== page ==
n_atom = float(int(confs1.get_shape()[1]))
dxy = 2 * dxy / n_atom
dyx = 2 * dyx / n_atom

Finally, we sum over the axis that has the other conformations to make sure our gradient tensors match in shape to their variables.

dr_dc1 = tf.reduce_sum(grad * dxy, axis=1)
dr_dc2 = tf.reduce_sum(grad * dyx, axis=0)

Did you forget about translational symmetry after all this focus on rotation? I did originally! Test your code on a variety of inputs including trajectories that aren’t pre-centered :). Let’s use Tensorflow’s automatic differentiation for this part.

Specifically, we set up the “forward” op and call tf.gradients on it. We pass in our gradients w.r.t. rotation as the grad_ys argument. Yay chain rule!

centered1 = confs1 - tf.reduce_mean(confs1, axis=1, keep_dims=True)
centered2 = confs2 - tf.reduce_mean(confs2, axis=1, keep_dims=True)
dc_dx1 = tf.gradients(centered1, [confs1], grad_ys=dr_dc1)[0]
dc_dx2 = tf.gradients(centered2, [confs2], grad_ys=dr_dc2)[0]

KMeans-inspired RMSD clustering

As an example of what we can do with our fast pairwise MSD op with gradients, let’s find “optimal” cluter centers (centroids). For a trajectory of conformations, find centers that minimize the distance between each point and its closest centroid. To prevent it from finding the same centroid twice, we add a penalty to force the centroids apart. Be careful to make sure this penalty saturates at some point or your optimization will just make really different centroids with no respect for inter-cluster distances.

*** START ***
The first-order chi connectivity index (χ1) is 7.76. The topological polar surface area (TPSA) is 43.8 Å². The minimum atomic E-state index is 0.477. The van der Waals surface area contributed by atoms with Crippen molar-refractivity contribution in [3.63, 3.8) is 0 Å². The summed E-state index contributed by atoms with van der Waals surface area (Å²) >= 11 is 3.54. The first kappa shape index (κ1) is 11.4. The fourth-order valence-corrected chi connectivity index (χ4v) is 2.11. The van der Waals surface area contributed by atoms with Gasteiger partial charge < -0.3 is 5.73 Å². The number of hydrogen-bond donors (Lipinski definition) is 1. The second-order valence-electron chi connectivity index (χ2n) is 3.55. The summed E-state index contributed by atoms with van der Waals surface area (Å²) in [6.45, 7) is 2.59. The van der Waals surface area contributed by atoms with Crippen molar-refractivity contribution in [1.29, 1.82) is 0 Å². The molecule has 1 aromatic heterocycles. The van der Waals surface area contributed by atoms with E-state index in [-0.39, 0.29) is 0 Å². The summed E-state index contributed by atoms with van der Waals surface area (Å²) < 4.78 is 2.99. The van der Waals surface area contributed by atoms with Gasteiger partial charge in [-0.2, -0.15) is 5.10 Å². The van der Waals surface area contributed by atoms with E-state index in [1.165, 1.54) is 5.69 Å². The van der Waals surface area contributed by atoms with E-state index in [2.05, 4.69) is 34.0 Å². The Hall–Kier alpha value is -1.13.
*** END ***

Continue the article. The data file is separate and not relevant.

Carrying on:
# Out inputs
n_clusters = 2
target = tf.Variable(tf.truncated_normal((n_clusters, traj.xyz.shape[1], 3), stddev=0.3))

# Set up the compute graph
msd, rot = rmsd_op.pairwise_msd(traj.xyz, target)
nearest_cluster = msd * tf.nn.softmax(-msd)
cluster_dist = tf.reduce_mean(nearest_cluster, axis=(0, 1))
cluster_diff, _ = rmsd_op.pairwise_msd(target, target)
cluster_diff = cluster_diff[0, 1]
loss = cluster_dist - tf.tanh(cluster_diff*10)

# Train it in the normal way
optimizer = tf.train.AdamOptimizer(5e-3)
train = optimizer.minimize(loss)

sess = tf.Session()
for step in range(1000):
This shows the optimization of two cluster centroids over time. The optimization has decided that it can minimize intercluster distances by learning an extended-looking conformation and a compressed-looking one.

Now you can do tICA or make an MSM in this nice space.

In addition to being able to histogram / plot, there's no limit to the things you can do now that you're in a Euclidean vector space rather than having to deal with RMSDs. For example, you can do tICA or PCA now.

Code Availability

All code is available on Github. Make sure you check out the README for installation instructions, as the custom Op requires a working c++ compiler. The consensus example, clustering example, and profiling script are found in the examples folder and require the fs peptide dataset.

The native tensorflow implementation lives in rmsd.py. The low level code for the custom Op lives in the rmsd/ subfolder, specifically rmsd.cpp. Finally, rmsd_op.py contains a convenience function for loading the shared object that registers the Op. It also implements the gradients (in Python).